کتاب سوم - فصل 03-02
- زمان مطالعه 26 دقیقه
- سطح خیلی سخت
دانلود اپلیکیشن «زیبوک»
این فصل را میتوانید به بهترین شکل و با امکانات عالی در اپلیکیشن «زیبوک» بخوانید
متن انگلیسی فصل
At that moment Pippin saw why some of the troop had been pointing eastward. From that direction there now came hoarse cries, and there was Grishnákh again, and at his back a couple of score of others like him: long-armed crook-legged Orcs. They had a red eye painted on their shields. Uglúk stepped forward to meet them. “So you’ve come back?” he said. “Thought better of it, eh?”
“I’ve returned to see that Orders are carried out and the prisoners safe,” answered Grishnákh.
“Indeed!” said Uglúk. “Waste of effort. I’ll see that orders are carried out in my command. And what else did you come back for? You went in a hurry. Did you leave anything behind?”
“I left a fool,” snarled Grishnákh. “But there were some stout fellows with him that are too good to lose. I knew you’d lead them into a mess. I’ve come to help them.”
“Splendid!” laughed Uglúk. “But unless you’ve got some guts for fighting, you’ve taken the wrong way. Lugbúrz was your road. The Whiteskins are coming. What’s happened to your precious Nazgûl? Has he had another mount shot under him? Now, if you’d brought him along, that might have been useful-if these Nazgûl are all they make out.”
‘Nazgûl, Nazgûl,” said Grishnákh, shivering and licking his lips, as if the word had a foul taste that he savoured painfully. “You speak of what is deep beyond the reach of your muddy dreams, Uglúk,” he said. ‘Nazgûl! Ah! All that they make out! One day you’ll wish that you had not said that. Ape!” he snarled fiercely. “You ought to know that they’re the apple of the Great Eye. But the winged Nazgûl: not yet, not yet. He won’t let them show themselves across the Great River yet, not too soon. They’re for the War-and other purposes.”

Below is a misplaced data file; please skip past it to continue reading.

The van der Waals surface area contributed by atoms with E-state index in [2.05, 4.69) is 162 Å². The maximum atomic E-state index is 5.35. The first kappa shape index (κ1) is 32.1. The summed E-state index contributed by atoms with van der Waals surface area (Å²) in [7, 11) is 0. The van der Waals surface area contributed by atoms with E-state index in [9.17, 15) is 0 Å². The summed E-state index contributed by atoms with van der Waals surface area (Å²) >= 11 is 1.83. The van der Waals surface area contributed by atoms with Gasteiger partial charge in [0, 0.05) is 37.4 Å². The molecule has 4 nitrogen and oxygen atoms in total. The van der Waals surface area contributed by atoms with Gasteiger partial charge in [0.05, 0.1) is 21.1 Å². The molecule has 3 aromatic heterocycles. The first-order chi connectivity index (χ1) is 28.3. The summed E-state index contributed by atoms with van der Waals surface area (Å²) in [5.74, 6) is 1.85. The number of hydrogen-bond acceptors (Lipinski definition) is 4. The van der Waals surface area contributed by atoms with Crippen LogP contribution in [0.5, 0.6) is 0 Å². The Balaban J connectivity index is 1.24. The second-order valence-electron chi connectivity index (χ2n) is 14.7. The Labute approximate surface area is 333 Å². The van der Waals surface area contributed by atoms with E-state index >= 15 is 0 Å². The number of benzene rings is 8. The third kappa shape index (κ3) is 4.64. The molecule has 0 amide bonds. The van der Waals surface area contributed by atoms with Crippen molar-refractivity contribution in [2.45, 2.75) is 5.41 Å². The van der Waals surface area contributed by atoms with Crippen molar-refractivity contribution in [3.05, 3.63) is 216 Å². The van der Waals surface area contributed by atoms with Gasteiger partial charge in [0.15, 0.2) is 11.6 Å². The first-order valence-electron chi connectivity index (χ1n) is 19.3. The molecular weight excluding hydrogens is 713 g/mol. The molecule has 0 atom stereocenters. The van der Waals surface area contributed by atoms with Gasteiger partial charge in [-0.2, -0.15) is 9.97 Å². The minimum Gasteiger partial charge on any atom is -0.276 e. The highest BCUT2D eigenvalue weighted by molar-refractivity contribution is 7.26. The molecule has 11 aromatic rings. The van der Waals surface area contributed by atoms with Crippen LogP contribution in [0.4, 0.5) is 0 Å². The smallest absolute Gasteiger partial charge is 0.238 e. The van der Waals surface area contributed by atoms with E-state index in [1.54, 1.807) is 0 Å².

“You seem to know a lot,” said Uglúk. “More than is good for you, I guess. Perhaps those in Lugbúrz might wonder how, and why. But in the meantime the Uruk-hai of Isengard can do the dirty work, as usual. Don’t stand slavering there! Get your rabble together! The other swine are legging it to the forest. You’d better follow. You wouldn’t get back to the Great River alive. Right off the mark! Now! I’ll be on your heels.”
The Isengarders seized Merry and Pippin again and slung them on their backs. Then the troop started off. Hour after hour they ran, pausing now and again only to sling the hobbits to fresh carriers. Either because they were quicker and hardier, or because of some plan of Grishnákh’s, the Isengarders gradually passed through the Orcs of Mordor, and Grishnákh’s folk closed in behind. Soon they were gaining also on the Northerners ahead. The forest began to draw nearer.